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New Colourised Photos Of Auschwitz Prisoners Show Horror Of The Holocaust


New Colourised Photos Of Auschwitz Prisoners Show Horror Of The Holocaust

The colors brought life the terror that happened to them.

75 years today, an estimated 6 million Jewish and other minorities were killed during the Holocaust. Artist Marina Amaral worked with artist Tom Marshall to colorize some of the portraits of the prisoners, some of whom did not make it.

The liberation happened on January 27, 1945, and some of the escapees’ fate, like Roman Vinzent Daniel, remains unknown till today.

Vinzent Daniel

Vinzent was 23 years old when the criminal police caught him in Prague and deported him to Auschwitz on April 29, 1942. The Czech staged his escape about a month later, last seen running in his underwear towards the forest. Among 23,000 Roman prisoners that was sent in, 21,000 of them died from murder or gassing.

Istvan Reiner

This four-year-old was born to a Jewish father, Bela Reiner, in Hungary in 1940. In order to avoid persecution, his father converted into a Protestant and Istvan was never circumcised nor was he a practicing Jew. Istvan was later sent to the gas chambers with his grandmother and died there.

His mother, Livia, father, and half-brother, Janos who escaped, survived the camp.

Czesława Kwoka

Czesława Kwoka was 14 whens she was deported from home, Zamość, southeastern Poland, December 1942 with her mother. She was branded a ‘political prisoner’, which was labeled with a red P on their name tags. Her mother Katarzyna, died a little after two months there and she, a few weeks later.

Katarzyna Kwoka

Mother of Czesława, Katarzyna Kwoka, was 43 when she was deported with daughter and labeled with the same red P. They were Roman Catholics and were condemned as they don’t suppose can serve both the Fatherland and the Roman Catholic Church.

Iwan Rebałka

Iwas was 17 when he was deported from home in Syrowatka, modern-day Ukraine. He was also part of Greek Orthodox Church and was working as a milkman when captured. He died five months later on March 1, 1943 from a phenol injection to the heart by SS-Unterscharführer Scherpe. But his death was purposely labeled as as perinephric abscess.

Aron Lowi

Polish Jew Aron was born in 1879 in Dulowa. He worked as a merchant with wife in Zator and had bruises from mistreatment during his time in Tarnow jail. He died just five days after.

Janina Nowak

She was 24 when caught and the first female prisoner to escape and reached her hometown in Będów near Łódź. She was recaptured in 1943, but survived until the liberation in 1945.

Deliana Rademakers

Deliana Rademakers is a Jehovah Witnesses, a woman who refused to serve the army by faith. She was 21 when arrested in November, 1942 while preaching from door-to-door for her faith. She wrote one last letter to her congregation and family that read, “go bravely onwards without fear, Jehovah is with us, what can (mere) people do to us?”

She is among hundreds of Jehovah Witnesses who died for refusing to serve nor support the Nazis in their war efforts or saying ‘Hail Hitler’.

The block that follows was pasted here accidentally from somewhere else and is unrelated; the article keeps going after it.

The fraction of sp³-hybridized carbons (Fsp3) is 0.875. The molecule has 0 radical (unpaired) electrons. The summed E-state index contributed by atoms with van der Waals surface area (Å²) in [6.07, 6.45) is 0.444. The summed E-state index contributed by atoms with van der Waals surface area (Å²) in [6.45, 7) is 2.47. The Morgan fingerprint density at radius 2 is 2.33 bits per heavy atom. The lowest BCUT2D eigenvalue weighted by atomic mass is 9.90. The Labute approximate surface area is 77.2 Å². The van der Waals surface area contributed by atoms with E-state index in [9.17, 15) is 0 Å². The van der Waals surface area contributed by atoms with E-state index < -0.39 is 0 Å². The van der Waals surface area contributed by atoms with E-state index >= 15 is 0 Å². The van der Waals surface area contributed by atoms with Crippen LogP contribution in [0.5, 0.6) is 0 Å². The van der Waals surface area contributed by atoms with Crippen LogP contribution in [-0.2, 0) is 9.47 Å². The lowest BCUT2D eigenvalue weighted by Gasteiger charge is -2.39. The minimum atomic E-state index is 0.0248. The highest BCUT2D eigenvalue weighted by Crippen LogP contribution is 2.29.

Salomon Honig

Jewish Salomon from Jasło was among 27 Polish Jews sent to Auschwitz for execution in the gas chamber. He died two weeks later and had his death certificate written off as stroke, a typical lie to hide the true reasons of death.

Nobert ‘Israel’ Gluszecki

He was 55 when taken to Auschwitz with his sons in April 1941. ‘Israel’ was added to his name as part of Nazi’s racial law. While he and his family converted to Catholicism, it didn’t save them and they died later.

August Kowalczyk

He was an actor in 1921 and was among some who managed to escape from Auschwitz. He tried joining The Polish Army in France during WWII and was caught in 1940. He escape in 1942 and was helped by Polish women who dressed him as a woman and hid him in the attic.

He debuted as an actor in 1945 and retired in 1981 after becoming director of the Polish Theater in Warsaw. He died in July 2012.

Walter Degen

Walter is a locksmith and was captured in 1941 as a homosexual and political prisoner. Homosexuals were among the most prosecuted with over 100,000 of them prosecuted. It’s not clear if he survived the Holocaust.

Seweryna Szmaglewska

Born in 1916, Seweryna Szmaglewska is from Przygłów near Piotrków Trybunalski, Poland. She was captured by the Gestapo after running illegal education with Polish literature and was among 47 women sent to Auschwitz in 1942. She escaped months before liberation and wrote a memoir on life behind the walls of Auschwitz.

Gersz Zysking

The Polish was born in November 17, 1913, in Łódź by the name Gersz Zysking. He was captured in 1942 and died less than months later.

Maria Schenker

Maria Schenker was a woman with a normal life from Cracow, Poland. She was an office clerk and was also a pianist before she was sent as a Jewish prisoner in 1942. She died four months later due to the horrible treatment and constant starvation.

Seweryn Głuszecki

Seweryn Głuszecki was a student born on 19 June 1925. No further records were found, except that he died one day after his 17th birthday in 1942.

Jozefa Glazowka

Jozefa Glazowka was among a group of 370 people deported from the village of Sitaniec, near Zamość, her hometown, due to Aktion Zamosc. Her parents were killed while she became an experiment specimen for the doctors and was just one among many.

Witold Pilecki

A hero: Pilecki was born 13 May 1901 in Olonets, Russia and intentionally got caught to infiltrate Auschwitz. He sent reports in 1941 to Western Allies on the brutality that is being experienced in the camp. He escaped three years later and joined Warsaw Uprising as a cavalry officer.

He was captured after its fall and sentenced to death in 1948 for espionage and attempted assassination of Polish officials.

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